The Lolcats phenomenon emerged around the mid-noughties with “I can has Cheezburger” a moving piece in which an excited pussy cat seems to consider the possibility he “can has cheezburger!” thanks to the superimposition of letters attesting to this fact (scientists say that we can’t really know what that cat was thinking).
Soon, other grammatically challenged, Impact-captioned and comically demeanoured felines proliferated, as well as a rash of other popular “image macros” such as “It’s a trap!” featuring Star Wars’s amphibious David Cameron lookalike Admiral Akbar. And don’t get me started on all those cats that look like Hitler. Chilling.
Sad Keanu, feminist Ryan Gosling, Tough Chuck Norris, Miley Cyrus on a wrecking ball – sometimes a celebrity becomes lodged in pop culture’s digestive tract (the internet) and no amount of burping (microblogging) will clear it. So a photo of Keanu Reeves eating sandwiches on a bench radiates ennui and is repeatedly recycled in new ways as “Sad Keanu”. Chuck Norris’s toughness becomes an ongoing digital lark. And Ryan Gosling’s inscrutable hotness becomes a delightful vehicle for feminist theory, despite Gosling looking like a bestubbled pink balloon (I’m not jealous of Ryan Gosling. This is a fact).
As explored in Mark O’Connell’s great e-book Epic Fail, 21st-century internet folk love a good failure. On YouTube fail-fans “curate” footage of people crashing cars, skateboarding into walls and generally floundering and flopping. This failure is endlessly retweeted and shared as we happily become connoisseurs of crap.
It’s nearly 27 years since Steve Wilhite at Compuserve invented the animated GIF (graphics interchange format). Then early adopters tastefully festooned their newfangled websites with short animations of flickering fires and dancing bananas. The genre was re-embraced in the mid-noughties and now it’s a staple of sites such as Buzzfeed. It’s the stately antique of the digital world and artists like Reed + Rader take the form very seriously indeed.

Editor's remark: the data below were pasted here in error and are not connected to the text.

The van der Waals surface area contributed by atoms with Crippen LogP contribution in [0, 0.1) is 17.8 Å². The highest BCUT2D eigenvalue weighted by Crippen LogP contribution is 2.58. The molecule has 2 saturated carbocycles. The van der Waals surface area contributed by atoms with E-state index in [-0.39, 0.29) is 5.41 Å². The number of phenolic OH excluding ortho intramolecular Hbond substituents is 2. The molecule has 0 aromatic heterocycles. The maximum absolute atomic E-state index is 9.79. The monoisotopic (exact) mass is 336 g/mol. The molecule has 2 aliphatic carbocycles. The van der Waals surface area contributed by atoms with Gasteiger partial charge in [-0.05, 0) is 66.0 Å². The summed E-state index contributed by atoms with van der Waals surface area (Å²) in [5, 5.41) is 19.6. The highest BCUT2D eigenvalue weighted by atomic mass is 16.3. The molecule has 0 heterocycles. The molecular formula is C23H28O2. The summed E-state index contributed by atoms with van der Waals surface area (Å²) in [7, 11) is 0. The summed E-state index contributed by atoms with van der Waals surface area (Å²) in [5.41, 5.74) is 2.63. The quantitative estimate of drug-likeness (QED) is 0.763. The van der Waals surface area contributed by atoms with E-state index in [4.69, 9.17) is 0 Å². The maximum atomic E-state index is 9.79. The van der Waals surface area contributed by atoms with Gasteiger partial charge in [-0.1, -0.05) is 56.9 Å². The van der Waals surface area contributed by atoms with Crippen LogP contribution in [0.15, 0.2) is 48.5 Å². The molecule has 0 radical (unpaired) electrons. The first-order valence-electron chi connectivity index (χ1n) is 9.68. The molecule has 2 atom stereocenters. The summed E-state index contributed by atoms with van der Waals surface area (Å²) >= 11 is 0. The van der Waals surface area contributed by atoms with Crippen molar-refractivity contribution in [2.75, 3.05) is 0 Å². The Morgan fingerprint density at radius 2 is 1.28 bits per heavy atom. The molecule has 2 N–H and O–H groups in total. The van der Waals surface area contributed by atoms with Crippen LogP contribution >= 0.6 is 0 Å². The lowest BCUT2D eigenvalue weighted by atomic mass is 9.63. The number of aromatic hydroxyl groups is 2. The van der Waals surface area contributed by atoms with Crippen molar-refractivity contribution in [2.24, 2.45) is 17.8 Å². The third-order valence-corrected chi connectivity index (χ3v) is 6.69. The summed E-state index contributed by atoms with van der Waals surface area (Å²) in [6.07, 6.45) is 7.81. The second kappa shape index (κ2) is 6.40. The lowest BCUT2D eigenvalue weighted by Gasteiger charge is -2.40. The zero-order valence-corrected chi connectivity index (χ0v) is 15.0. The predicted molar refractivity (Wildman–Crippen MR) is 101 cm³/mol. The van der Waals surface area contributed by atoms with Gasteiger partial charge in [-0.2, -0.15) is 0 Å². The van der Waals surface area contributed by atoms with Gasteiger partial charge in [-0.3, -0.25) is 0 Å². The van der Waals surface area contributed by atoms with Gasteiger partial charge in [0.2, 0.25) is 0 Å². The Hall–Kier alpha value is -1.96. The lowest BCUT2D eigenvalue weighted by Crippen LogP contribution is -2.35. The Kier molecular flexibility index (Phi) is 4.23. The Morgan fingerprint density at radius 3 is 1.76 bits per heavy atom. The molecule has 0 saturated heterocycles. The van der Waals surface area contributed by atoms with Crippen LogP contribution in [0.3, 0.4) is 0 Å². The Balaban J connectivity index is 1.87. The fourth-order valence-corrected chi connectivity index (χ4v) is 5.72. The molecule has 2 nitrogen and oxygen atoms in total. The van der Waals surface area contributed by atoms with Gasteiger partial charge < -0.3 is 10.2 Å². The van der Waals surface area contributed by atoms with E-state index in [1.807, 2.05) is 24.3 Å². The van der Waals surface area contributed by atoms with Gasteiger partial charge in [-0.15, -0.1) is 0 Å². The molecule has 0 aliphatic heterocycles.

Comment threads are often the province of a self-selecting group of, depending on your point of view, “free-thinking individuals” or “loons”. This leads to complicated, self-reflexive, meta-threads that can induce migraine in newcomers. Which is why it’s brilliant when online discussions get hijacked by a surreally satirical joke – such as the enthusiastic Amazon reviews beneath this box canvas print of B-list UK celebrity Paul Ross: iti.ms/1a0y6MO.
My favourite: “I recently had a horrific house fire & only had time to save 2 things – I chose this & one of the twins!”
In the last decade an internet community gathered in praise of soothing voiced 1970s American television painter Bob Ross. These whisper aficionados identified an as-yet-unverified neurological phenomenon called automatic sensory meridian response (ASMR), in which the sound of a soft, near-whispered voice causes pleasurable tingles across the spine and scalp of a lucky few. In response, there are now hundreds of YouTube “whisper” videos, many with thousands of hits, in which whispery people recreate mundane experiences like a trip to the travel agent or the hairdresser in order to trigger ASMR in fans. Deeply weird and strangely compelling.